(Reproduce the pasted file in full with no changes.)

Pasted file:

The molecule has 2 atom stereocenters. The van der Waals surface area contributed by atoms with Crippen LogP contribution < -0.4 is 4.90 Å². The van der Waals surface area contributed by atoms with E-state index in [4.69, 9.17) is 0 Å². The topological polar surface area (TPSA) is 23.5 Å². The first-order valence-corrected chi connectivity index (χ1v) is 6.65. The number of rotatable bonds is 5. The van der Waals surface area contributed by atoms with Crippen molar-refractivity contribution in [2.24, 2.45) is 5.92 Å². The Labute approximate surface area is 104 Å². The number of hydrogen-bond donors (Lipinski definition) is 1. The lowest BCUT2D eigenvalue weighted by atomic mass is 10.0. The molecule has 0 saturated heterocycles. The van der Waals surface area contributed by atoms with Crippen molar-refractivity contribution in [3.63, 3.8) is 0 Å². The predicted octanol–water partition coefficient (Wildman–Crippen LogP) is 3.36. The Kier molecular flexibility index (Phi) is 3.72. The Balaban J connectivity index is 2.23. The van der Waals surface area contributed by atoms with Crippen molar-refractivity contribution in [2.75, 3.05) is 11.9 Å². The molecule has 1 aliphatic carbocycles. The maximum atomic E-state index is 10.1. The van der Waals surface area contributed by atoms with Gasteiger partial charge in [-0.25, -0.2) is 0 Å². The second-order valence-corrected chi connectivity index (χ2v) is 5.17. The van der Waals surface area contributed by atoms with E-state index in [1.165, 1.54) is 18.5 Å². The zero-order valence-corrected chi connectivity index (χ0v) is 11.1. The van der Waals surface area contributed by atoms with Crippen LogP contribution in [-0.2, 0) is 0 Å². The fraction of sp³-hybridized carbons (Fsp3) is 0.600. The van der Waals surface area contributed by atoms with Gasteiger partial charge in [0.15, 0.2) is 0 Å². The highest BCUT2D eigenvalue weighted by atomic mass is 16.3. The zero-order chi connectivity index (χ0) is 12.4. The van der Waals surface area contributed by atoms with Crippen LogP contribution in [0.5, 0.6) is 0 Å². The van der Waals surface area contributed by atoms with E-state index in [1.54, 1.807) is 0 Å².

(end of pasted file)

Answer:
The molecule has 2 atom stereocenters. The van der Waals surface area contributed by atoms with Crippen LogP contribution < -0.4 is 4.90 Å². The van der Waals surface area contributed by atoms with E-state index in [4.69, 9.17) is 0 Å². The topological polar surface area (TPSA) is 23.5 Å². The first-order valence-corrected chi connectivity index (χ1v) is 6.65. The number of rotatable bonds is 5. The van der Waals surface area contributed by atoms with Crippen molar-refractivity contribution in [2.24, 2.45) is 5.92 Å². The Labute approximate surface area is 104 Å². The number of hydrogen-bond donors (Lipinski definition) is 1. The lowest BCUT2D eigenvalue weighted by atomic mass is 10.0. The molecule has 0 saturated heterocycles. The van der Waals surface area contributed by atoms with Crippen molar-refractivity contribution in [3.63, 3.8) is 0 Å². The predicted octanol–water partition coefficient (Wildman–Crippen LogP) is 3.36. The Kier molecular flexibility index (Phi) is 3.72. The Balaban J connectivity index is 2.23. The van der Waals surface area contributed by atoms with Crippen molar-refractivity contribution in [2.75, 3.05) is 11.9 Å². The molecule has 1 aliphatic carbocycles. The maximum atomic E-state index is 10.1. The van der Waals surface area contributed by atoms with Gasteiger partial charge in [-0.25, -0.2) is 0 Å². The second-order valence-corrected chi connectivity index (χ2v) is 5.17. The van der Waals surface area contributed by atoms with E-state index in [1.165, 1.54) is 18.5 Å². The zero-order valence-corrected chi connectivity index (χ0v) is 11.1. The van der Waals surface area contributed by atoms with Crippen LogP contribution in [-0.2, 0) is 0 Å². The fraction of sp³-hybridized carbons (Fsp3) is 0.600. The van der Waals surface area contributed by atoms with Gasteiger partial charge in [0.15, 0.2) is 0 Å². The highest BCUT2D eigenvalue weighted by atomic mass is 16.3. The zero-order chi connectivity index (χ0) is 12.4. The van der Waals surface area contributed by atoms with Crippen LogP contribution in [0.5, 0.6) is 0 Å². The van der Waals surface area contributed by atoms with E-state index in [1.54, 1.807) is 0 Å².